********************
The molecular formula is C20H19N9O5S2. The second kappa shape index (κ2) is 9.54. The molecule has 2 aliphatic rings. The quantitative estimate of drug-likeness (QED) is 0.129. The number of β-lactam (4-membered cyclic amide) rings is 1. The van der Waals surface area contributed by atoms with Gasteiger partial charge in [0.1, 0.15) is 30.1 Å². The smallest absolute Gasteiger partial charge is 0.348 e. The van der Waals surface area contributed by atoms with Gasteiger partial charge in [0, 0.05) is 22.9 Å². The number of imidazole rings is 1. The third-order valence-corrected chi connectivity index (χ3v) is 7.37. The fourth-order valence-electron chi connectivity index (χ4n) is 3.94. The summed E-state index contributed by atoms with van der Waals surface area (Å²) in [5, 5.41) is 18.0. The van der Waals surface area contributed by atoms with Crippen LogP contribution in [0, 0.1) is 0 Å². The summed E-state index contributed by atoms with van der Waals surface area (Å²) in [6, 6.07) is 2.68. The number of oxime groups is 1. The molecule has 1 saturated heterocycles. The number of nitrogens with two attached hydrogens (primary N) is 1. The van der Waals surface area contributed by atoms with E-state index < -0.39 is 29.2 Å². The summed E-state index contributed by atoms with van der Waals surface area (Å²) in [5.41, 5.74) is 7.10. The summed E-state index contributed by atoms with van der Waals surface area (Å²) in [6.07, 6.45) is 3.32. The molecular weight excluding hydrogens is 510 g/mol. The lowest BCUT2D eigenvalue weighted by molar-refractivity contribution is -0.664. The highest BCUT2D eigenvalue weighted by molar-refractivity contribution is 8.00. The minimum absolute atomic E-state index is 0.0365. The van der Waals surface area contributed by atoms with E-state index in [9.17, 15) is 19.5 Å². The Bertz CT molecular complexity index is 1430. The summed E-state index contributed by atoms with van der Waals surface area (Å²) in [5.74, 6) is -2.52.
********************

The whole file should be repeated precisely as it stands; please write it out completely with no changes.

The molecular formula is C20H19N9O5S2. The second kappa shape index (κ2) is 9.54. The molecule has 2 aliphatic rings. The quantitative estimate of drug-likeness (QED) is 0.129. The number of β-lactam (4-membered cyclic amide) rings is 1. The van der Waals surface area contributed by atoms with Gasteiger partial charge in [0.1, 0.15) is 30.1 Å². The smallest absolute Gasteiger partial charge is 0.348 e. The van der Waals surface area contributed by atoms with Gasteiger partial charge in [0, 0.05) is 22.9 Å². The number of imidazole rings is 1. The third-order valence-corrected chi connectivity index (χ3v) is 7.37. The fourth-order valence-electron chi connectivity index (χ4n) is 3.94. The summed E-state index contributed by atoms with van der Waals surface area (Å²) in [5, 5.41) is 18.0. The van der Waals surface area contributed by atoms with Crippen LogP contribution in [0, 0.1) is 0 Å². The summed E-state index contributed by atoms with van der Waals surface area (Å²) in [6, 6.07) is 2.68. The number of oxime groups is 1. The molecule has 1 saturated heterocycles. The number of nitrogens with two attached hydrogens (primary N) is 1. The van der Waals surface area contributed by atoms with E-state index < -0.39 is 29.2 Å². The summed E-state index contributed by atoms with van der Waals surface area (Å²) in [5.41, 5.74) is 7.10. The summed E-state index contributed by atoms with van der Waals surface area (Å²) in [6.07, 6.45) is 3.32. The molecular weight excluding hydrogens is 510 g/mol. The lowest BCUT2D eigenvalue weighted by molar-refractivity contribution is -0.664. The highest BCUT2D eigenvalue weighted by molar-refractivity contribution is 8.00. The minimum absolute atomic E-state index is 0.0365. The van der Waals surface area contributed by atoms with E-state index in [9.17, 15) is 19.5 Å². The Bertz CT molecular complexity index is 1430. The summed E-state index contributed by atoms with van der Waals surface area (Å²) in [5.74, 6) is -2.52.